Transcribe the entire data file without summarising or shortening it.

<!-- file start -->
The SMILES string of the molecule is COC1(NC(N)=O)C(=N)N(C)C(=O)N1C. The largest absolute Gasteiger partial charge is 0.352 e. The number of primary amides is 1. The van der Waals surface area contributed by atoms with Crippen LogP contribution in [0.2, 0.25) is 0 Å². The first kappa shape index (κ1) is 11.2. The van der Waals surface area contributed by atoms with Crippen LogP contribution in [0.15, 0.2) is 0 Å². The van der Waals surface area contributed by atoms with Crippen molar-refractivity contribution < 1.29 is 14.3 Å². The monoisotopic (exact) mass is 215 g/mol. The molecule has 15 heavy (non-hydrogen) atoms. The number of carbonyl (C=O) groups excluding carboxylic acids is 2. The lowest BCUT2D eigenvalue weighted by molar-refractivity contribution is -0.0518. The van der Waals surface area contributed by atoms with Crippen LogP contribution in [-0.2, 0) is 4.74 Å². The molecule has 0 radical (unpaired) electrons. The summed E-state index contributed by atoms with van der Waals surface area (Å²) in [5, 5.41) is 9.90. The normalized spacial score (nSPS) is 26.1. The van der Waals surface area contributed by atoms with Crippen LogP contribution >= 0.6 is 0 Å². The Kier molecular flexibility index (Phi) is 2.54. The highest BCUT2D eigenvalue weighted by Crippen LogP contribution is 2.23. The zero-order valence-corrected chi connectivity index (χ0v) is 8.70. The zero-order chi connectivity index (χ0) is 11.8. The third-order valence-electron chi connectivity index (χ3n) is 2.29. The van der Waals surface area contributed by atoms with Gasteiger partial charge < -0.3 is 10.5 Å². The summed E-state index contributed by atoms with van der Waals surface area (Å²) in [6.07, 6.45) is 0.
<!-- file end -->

The SMILES string of the molecule is COC1(NC(N)=O)C(=N)N(C)C(=O)N1C. The largest absolute Gasteiger partial charge is 0.352 e. The number of primary amides is 1. The van der Waals surface area contributed by atoms with Crippen LogP contribution in [0.2, 0.25) is 0 Å². The first kappa shape index (κ1) is 11.2. The van der Waals surface area contributed by atoms with Crippen LogP contribution in [0.15, 0.2) is 0 Å². The van der Waals surface area contributed by atoms with Crippen molar-refractivity contribution < 1.29 is 14.3 Å². The monoisotopic (exact) mass is 215 g/mol. The molecule has 15 heavy (non-hydrogen) atoms. The number of carbonyl (C=O) groups excluding carboxylic acids is 2. The lowest BCUT2D eigenvalue weighted by molar-refractivity contribution is -0.0518. The van der Waals surface area contributed by atoms with Crippen LogP contribution in [-0.2, 0) is 4.74 Å². The molecule has 0 radical (unpaired) electrons. The summed E-state index contributed by atoms with van der Waals surface area (Å²) in [5, 5.41) is 9.90. The normalized spacial score (nSPS) is 26.1. The van der Waals surface area contributed by atoms with Crippen LogP contribution >= 0.6 is 0 Å². The Kier molecular flexibility index (Phi) is 2.54. The highest BCUT2D eigenvalue weighted by Crippen LogP contribution is 2.23. The zero-order valence-corrected chi connectivity index (χ0v) is 8.70. The zero-order chi connectivity index (χ0) is 11.8. The third-order valence-electron chi connectivity index (χ3n) is 2.29. The van der Waals surface area contributed by atoms with Gasteiger partial charge < -0.3 is 10.5 Å². The summed E-state index contributed by atoms with van der Waals surface area (Å²) in [6.07, 6.45) is 0.